Swift Developments is a hand-curated newsletter containing a weekly selection of the best links, videos, tools and tutorials for people interested in designing and developing their own apps using Swift.
Welcome to this weeks issue of Swift Developments! Only a couple of hours now until Apple’s fall event kicks off with the promise of new iPads, updated Macbooks, iMacs and a potential phoenix-like resurrection of the Mac Mini line. With the rumour-mill inevitably in high-gear, it will be interesting to see what they announce. In the meantime though I’ve got some great links this week for you to while away the time. Enjoy.
Echoing the recent backlash around one notable game company who proudly announced their engineers were working over 100 hour weeks to get their latest game finished, @plainprogrammer has written a great article looking at the implicit problems of overtime and why it may actually be a sign of deep-rooted cultural problems within your organisation.
One of the big arrivals this summer has been the reincarnation of Workflow as Apple’s Shortcuts app following it’s aquisition back in 2017. Beyond the greater efficiency and control that the Shortcuts app obviously provides, the app itself is has also had a big impact in terms of the overall accessibility of the iOS platform, a fact that is highlighted very well in this article from @steven_aquino. Given this, there really is no better time to add shortcut support to your own apps.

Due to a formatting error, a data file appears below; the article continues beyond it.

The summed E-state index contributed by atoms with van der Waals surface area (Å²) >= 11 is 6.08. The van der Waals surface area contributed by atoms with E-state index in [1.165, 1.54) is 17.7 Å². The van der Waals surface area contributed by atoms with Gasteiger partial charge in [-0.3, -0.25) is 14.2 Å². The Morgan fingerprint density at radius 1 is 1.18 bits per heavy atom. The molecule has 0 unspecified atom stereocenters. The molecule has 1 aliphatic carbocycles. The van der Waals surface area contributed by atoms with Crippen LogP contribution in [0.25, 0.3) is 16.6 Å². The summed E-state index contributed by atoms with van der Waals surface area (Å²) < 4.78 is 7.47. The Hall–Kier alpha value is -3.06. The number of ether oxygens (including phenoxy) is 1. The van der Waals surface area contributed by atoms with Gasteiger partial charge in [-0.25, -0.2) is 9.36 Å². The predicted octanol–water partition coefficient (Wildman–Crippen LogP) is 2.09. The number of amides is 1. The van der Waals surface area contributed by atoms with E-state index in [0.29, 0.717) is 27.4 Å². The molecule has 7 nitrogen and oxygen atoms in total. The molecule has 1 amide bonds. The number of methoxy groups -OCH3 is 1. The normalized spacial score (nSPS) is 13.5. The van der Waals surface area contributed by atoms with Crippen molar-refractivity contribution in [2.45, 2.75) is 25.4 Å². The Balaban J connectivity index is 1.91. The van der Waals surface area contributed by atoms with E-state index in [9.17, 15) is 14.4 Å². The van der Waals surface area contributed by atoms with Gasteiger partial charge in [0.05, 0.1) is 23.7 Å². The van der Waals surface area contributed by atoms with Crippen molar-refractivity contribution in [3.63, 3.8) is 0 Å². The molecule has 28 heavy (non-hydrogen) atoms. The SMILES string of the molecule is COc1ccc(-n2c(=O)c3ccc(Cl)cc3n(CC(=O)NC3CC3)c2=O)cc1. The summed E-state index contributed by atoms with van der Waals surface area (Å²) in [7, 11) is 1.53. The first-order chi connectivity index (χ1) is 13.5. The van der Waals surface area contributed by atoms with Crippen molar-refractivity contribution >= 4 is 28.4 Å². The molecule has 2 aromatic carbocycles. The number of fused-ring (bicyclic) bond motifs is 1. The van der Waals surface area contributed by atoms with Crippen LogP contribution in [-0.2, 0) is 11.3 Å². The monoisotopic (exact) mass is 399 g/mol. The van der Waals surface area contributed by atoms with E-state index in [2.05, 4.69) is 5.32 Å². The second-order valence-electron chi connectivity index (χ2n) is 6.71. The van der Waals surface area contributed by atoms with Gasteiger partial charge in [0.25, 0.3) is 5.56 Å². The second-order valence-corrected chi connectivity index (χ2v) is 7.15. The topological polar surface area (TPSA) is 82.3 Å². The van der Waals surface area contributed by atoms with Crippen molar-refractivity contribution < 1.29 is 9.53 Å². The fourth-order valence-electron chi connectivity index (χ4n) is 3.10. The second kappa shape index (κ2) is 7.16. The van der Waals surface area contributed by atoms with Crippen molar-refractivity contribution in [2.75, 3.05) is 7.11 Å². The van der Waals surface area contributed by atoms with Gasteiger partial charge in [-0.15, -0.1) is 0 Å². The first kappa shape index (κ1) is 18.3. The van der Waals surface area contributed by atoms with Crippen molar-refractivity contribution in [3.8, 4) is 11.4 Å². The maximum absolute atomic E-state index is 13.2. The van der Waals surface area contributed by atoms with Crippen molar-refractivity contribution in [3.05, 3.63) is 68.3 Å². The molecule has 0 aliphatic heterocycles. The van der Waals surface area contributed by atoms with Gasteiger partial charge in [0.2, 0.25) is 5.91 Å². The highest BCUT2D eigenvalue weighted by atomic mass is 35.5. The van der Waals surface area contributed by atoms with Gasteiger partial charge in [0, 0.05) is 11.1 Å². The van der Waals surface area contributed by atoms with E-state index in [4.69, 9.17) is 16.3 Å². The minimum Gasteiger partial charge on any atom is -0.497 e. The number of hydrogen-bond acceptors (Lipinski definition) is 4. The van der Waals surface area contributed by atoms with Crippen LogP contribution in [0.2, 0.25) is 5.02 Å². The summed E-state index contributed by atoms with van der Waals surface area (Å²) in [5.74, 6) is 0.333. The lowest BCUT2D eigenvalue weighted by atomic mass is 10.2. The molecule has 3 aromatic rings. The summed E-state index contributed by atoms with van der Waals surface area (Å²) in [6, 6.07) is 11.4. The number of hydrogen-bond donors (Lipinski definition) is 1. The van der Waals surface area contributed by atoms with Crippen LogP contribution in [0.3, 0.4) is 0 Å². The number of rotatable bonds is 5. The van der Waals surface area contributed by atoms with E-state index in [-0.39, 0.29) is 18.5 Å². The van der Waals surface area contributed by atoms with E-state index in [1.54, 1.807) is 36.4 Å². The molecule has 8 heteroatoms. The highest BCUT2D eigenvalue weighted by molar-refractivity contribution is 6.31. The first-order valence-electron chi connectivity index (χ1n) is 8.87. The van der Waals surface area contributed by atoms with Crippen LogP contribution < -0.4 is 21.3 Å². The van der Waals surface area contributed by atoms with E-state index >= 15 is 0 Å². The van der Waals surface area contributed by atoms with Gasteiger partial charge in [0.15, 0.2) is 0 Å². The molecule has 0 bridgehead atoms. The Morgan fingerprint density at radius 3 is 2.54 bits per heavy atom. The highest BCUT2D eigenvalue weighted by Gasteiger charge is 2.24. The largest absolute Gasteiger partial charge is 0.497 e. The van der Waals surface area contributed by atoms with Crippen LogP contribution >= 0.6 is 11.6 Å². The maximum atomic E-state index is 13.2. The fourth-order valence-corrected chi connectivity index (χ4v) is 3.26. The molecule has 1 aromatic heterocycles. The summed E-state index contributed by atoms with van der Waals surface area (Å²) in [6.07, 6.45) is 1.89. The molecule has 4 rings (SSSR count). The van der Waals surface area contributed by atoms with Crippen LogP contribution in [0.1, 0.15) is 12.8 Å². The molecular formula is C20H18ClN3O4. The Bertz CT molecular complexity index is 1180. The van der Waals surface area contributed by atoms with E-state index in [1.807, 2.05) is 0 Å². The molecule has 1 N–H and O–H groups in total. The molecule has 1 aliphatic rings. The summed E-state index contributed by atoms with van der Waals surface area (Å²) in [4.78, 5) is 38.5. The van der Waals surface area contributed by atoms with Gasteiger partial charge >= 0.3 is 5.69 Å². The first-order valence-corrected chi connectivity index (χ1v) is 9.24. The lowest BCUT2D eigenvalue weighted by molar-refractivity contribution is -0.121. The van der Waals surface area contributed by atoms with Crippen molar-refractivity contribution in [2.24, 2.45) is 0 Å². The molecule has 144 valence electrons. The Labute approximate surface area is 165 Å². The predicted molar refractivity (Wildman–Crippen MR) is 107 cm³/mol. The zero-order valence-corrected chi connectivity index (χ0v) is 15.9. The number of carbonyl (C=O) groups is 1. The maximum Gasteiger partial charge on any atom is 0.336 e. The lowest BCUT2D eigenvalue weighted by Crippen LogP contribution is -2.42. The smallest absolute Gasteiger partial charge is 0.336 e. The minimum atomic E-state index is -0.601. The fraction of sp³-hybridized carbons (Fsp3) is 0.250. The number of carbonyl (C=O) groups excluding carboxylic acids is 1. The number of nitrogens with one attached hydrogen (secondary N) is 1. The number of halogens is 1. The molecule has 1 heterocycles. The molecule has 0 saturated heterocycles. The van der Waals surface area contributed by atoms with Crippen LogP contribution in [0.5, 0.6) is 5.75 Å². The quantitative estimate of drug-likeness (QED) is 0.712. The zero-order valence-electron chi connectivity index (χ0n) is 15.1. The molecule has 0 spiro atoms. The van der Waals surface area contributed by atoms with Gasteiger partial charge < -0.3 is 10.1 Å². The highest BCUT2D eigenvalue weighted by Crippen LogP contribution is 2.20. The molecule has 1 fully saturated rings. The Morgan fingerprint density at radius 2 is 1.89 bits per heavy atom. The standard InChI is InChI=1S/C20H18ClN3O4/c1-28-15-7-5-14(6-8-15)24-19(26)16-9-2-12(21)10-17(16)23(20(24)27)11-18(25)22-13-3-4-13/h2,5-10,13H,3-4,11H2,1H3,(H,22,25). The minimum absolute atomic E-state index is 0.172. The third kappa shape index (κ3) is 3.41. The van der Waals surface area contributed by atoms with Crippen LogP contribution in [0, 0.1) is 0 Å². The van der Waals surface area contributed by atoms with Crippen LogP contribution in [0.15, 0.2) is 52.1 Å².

@iosbrain digs into some strange error messages he encountered, tracking the cause to some of the recent Swift 4.2 changes to Implicitly Unwrapped Optionals. Worth a read if you haven’t been following Swift Evolution particularly closely.
Using Auto Layout programatically is the preferred approach for many Apple developers especially for those wishing to avoid the potential conflicts that storyboards can sometimes introduce. Rather than turning to third-party libraries such as SnapKit or Cartography though, this tutorial from @pedrommcarrasco shows you how to build a layout API of your own on top of
A good example (and reminder) from @samuelgoodwin on how introducing a new type can often make a huge difference in making your code more testable.
As the article headline suggests – this article from @swanros has some great tips and tricks to keep in mind when faced with (the sometimes daunting) prospect of refactoring a large code base.
Although you might not recognize it by name, you may have already used Apple’s SwiftSyntax library without even knowing it. Broken out of the main Swift code base in August 2017, SwiftSyntax is a library that allows Swift tools to parse, inspect, generate and transform Swift code and already forms part of the Swift Migrator. @mattt takes a look at how it works.
If you haven’t got a Computer Science background (or maybe if you’re looking to brush up for your next interview) this article might be for you. @dagostin provides a gentle introduction to the science of computer algorithms with at look at Big O notation – a technique for estimating and illustrating algorithmic performance.
Interesting episode of Under the Radar this week from @marcoarment and @_davidsmith this week discussing the on-going issue of apps employing shady tactics to trick users into high-priced subscriptions.